Some Quechua words I already knew but did not know their origin are: Condor, and Guano. Also Jerkey is Quechua for dried flesh. Then there are Puma, Quinoa and Cocaine…all Quechua as well.
I am told the people will speak Spanish and many will speak English. But half the fun is interacting with them on their terms as well.
So the last month push continues and it is an intense time of training, packing, evaluating and building excitement toward that day we board our American Airline plane and head off into the unknown. ¡Huq ratukama! (See you later)!
I was looking forward to today’s hike all week. This being the first week of the 2 month drive to Dad’s 80’th, I was stoked. I had loaded my pack the night before and got my duds ready and hit the hay to get rested up for what would be a nice Trail Canyon hike to the Rain Tree. I would be trying out my new camera halter too since the last long hike took its toll on my neck carrying a camera on a traditional strap. It was also to be the first real hike on the new boots. We got to the trail head and Joe said he was off so that he could get his time and would meet me at the log. I was good with that. I am a slow hiker and he needs to enjoy the hike for his purposes as well.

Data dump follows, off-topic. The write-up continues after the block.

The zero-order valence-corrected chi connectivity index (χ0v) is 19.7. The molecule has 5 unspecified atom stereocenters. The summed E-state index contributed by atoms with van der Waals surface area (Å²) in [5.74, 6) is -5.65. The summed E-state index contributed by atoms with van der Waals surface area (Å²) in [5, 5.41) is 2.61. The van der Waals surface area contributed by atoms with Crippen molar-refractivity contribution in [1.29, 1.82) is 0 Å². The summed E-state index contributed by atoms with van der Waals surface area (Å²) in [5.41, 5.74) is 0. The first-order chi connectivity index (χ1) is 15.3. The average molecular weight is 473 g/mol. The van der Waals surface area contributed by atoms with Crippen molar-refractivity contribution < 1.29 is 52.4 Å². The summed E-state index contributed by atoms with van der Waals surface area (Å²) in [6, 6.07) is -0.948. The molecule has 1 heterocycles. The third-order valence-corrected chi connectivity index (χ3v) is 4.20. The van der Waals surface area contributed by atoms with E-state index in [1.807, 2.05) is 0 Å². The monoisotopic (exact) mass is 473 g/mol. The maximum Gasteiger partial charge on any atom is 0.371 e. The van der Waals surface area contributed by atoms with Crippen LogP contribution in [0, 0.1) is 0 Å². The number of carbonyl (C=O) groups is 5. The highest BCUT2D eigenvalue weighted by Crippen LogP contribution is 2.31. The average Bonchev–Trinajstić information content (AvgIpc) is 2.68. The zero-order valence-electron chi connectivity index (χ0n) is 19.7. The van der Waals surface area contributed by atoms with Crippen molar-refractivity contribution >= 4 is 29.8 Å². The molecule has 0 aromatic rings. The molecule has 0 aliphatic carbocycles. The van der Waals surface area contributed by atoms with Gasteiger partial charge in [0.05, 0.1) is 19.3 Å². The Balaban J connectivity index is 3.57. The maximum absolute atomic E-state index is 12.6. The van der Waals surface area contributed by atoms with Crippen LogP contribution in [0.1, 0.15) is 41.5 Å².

It was such a nice day. The sun was hot but the breeze was cool. The trail was steep but steady. My pack held lots of water, trail food, emergency/first aid kit, trekking poles, rain coat, multi-tool and sundry other small items. I had laced the new boots up well and taken precautions about blisters. So off I went. I had joked with Joe because he told me all week this was an easy hike, but the board at the trail head listed it as STRENUOUS. I delighted in calling him out for lying again. But now he was gone and I was huffing, puffing and photo-ing my way up the trail.